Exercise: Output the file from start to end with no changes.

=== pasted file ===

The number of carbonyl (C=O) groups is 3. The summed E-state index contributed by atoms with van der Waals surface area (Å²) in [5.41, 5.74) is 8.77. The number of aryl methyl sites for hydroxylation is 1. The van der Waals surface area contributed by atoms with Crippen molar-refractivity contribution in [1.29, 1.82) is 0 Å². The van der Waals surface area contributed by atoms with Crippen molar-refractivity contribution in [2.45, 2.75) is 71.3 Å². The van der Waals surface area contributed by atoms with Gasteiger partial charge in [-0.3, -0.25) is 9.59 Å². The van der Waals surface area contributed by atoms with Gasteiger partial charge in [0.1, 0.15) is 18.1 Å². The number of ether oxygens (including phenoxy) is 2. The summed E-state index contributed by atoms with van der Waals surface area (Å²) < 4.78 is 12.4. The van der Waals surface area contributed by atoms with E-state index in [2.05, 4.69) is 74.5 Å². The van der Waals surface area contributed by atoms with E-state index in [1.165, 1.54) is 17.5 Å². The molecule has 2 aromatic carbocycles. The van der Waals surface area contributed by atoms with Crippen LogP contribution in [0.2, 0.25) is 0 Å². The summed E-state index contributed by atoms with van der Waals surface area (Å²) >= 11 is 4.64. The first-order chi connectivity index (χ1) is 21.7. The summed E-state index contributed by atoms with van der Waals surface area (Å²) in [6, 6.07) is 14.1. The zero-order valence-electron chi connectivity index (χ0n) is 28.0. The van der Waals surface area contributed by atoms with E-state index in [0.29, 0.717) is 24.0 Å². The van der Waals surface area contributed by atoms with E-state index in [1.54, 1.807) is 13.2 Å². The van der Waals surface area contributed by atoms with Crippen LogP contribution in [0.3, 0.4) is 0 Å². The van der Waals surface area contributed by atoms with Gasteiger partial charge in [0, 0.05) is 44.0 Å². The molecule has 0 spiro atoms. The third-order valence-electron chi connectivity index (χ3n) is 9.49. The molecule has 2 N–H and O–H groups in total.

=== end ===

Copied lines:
The number of carbonyl (C=O) groups is 3. The summed E-state index contributed by atoms with van der Waals surface area (Å²) in [5.41, 5.74) is 8.77. The number of aryl methyl sites for hydroxylation is 1. The van der Waals surface area contributed by atoms with Crippen molar-refractivity contribution in [1.29, 1.82) is 0 Å². The van der Waals surface area contributed by atoms with Crippen molar-refractivity contribution in [2.45, 2.75) is 71.3 Å². The van der Waals surface area contributed by atoms with Gasteiger partial charge in [-0.3, -0.25) is 9.59 Å². The van der Waals surface area contributed by atoms with Gasteiger partial charge in [0.1, 0.15) is 18.1 Å². The number of ether oxygens (including phenoxy) is 2. The summed E-state index contributed by atoms with van der Waals surface area (Å²) < 4.78 is 12.4. The van der Waals surface area contributed by atoms with E-state index in [2.05, 4.69) is 74.5 Å². The van der Waals surface area contributed by atoms with E-state index in [1.165, 1.54) is 17.5 Å². The molecule has 2 aromatic carbocycles. The van der Waals surface area contributed by atoms with Crippen LogP contribution in [0.2, 0.25) is 0 Å². The summed E-state index contributed by atoms with van der Waals surface area (Å²) >= 11 is 4.64. The first-order chi connectivity index (χ1) is 21.7. The summed E-state index contributed by atoms with van der Waals surface area (Å²) in [6, 6.07) is 14.1. The zero-order valence-electron chi connectivity index (χ0n) is 28.0. The van der Waals surface area contributed by atoms with E-state index in [0.29, 0.717) is 24.0 Å². The van der Waals surface area contributed by atoms with E-state index in [1.54, 1.807) is 13.2 Å². The van der Waals surface area contributed by atoms with Crippen LogP contribution in [0.3, 0.4) is 0 Å². The van der Waals surface area contributed by atoms with Gasteiger partial charge in [0, 0.05) is 44.0 Å². The molecule has 0 spiro atoms. The third-order valence-electron chi connectivity index (χ3n) is 9.49. The molecule has 2 N–H and O–H groups in total.